Gloria D. Gray is under fire from colleagues for failure to appoint more persons of color, and women to water agency committees after saying her appointment represented “diversity”.
Metropolitan Water District Chairwoman Gloria Gray is under fire for her lack of “diversity” when it came to her choices for appointees to the boards various committees.
The TIMES is reporting Gray’s proposed slate of 12 committee chairs and vice chairs, as well as four vice chairs of the MWD board of directors caused a kerfuffle amongst the boards 38 members.
Some of the district’s 38 board members said they were opposed because they thought the appointees didn’t reflect the diversity of Southern California, didn’t adequately represent the largest urban areas or wouldn’t be the best mix of leaders to tackle issues from water affordability to reducing reliance on imported water.
One of her colleagues wrote Gray a letter, pointing out she was attempting to appoint more white person than those of color.
“By my count, you are proposing to appoint 19 white persons and 8 persons of color (if one counts the double appointments individually) to the positions of Committee Chair and Vice Chair. You also are seeking to appoint 16 men and 8 women by similar count for those positions. These disparities are inconsistent with any measure one might apply. It does not reflect the diversity of MWD’s service area, the State of California, or even the United States,” wrote Sylvia Ballin, councilwoman from San Fernando.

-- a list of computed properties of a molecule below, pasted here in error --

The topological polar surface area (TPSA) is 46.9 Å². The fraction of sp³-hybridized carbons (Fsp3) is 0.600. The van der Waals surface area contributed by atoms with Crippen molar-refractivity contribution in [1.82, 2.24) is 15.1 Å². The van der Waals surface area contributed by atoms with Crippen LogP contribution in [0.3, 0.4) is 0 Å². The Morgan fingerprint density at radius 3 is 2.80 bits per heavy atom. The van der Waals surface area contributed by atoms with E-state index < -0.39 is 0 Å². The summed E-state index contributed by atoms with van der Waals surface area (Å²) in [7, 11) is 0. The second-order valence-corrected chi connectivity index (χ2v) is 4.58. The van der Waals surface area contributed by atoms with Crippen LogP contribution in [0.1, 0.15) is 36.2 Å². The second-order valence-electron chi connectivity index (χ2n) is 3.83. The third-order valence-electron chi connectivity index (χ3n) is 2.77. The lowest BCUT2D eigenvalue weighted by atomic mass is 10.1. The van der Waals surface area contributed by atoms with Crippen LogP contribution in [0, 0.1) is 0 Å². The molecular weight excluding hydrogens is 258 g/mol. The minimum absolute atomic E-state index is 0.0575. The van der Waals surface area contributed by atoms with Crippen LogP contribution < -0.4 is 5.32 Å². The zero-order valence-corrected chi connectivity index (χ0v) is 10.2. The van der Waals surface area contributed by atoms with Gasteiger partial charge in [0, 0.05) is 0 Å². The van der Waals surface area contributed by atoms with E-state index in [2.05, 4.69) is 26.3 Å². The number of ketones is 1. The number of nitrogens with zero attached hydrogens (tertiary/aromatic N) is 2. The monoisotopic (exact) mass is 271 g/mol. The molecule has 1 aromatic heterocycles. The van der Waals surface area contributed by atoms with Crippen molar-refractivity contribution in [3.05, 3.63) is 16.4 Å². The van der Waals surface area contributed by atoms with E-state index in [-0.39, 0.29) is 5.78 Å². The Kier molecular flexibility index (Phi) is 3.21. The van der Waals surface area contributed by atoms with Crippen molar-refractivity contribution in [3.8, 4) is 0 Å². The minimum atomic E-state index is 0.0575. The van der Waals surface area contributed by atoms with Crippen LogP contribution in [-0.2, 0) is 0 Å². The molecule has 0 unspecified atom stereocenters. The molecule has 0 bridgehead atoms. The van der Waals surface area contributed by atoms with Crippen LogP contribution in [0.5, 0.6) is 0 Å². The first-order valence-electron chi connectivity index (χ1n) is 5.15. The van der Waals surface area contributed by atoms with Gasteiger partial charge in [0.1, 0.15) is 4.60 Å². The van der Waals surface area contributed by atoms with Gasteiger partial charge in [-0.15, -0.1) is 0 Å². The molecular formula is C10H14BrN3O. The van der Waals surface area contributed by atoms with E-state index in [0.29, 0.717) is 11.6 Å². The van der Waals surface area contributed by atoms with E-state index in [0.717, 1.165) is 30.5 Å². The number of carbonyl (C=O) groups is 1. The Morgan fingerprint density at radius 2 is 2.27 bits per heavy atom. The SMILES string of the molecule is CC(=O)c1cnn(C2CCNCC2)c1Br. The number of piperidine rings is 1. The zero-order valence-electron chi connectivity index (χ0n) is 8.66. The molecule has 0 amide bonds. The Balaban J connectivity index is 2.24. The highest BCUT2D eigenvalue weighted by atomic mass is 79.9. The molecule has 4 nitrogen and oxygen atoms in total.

“Of the 28 positions you are appointing, 21 of the nominees did not support the hiring of the current General Manager just a few months ago. This represents a 3 to 1 margin over those you are seeking to appoint who voted with the majority to hire the General Manager. This is significant for reasons that have immediate implications,” continued Ballin. “For example, you are proposing to appoint as Chair of the Audit and Ethics Committee, a board member who recently hired a person who engaged in retaliation when he worked at MWD. According to the Ethics Officer who addressed this matter on January 11, that was fully substantiated in a supplemental investigation by the Shaw Group, and has yet to be released to the MWD Board of Directors. The conflict of interest in this case, some would argue is glaring.”
In an interview with DiversityProfessional.com Gray lauded her appointment as Chairwoman of Metropolitan Water as “representing diversity”.
“Metropolitan is over 90 years old and this industry is basically seen as a closed industry and mostly representative of older white men,” she says. “My chairmanship represents diversity. Diversity, inclusion and equity are important in all sectors as well as in the water industry. It brings about a better product and system when you have diversity of thought and perspective.”
What’s up with Black elected officials discriminating against their own, especially when campaigning on a platform saying the direct opposite?
Read the full article on LATimes.com.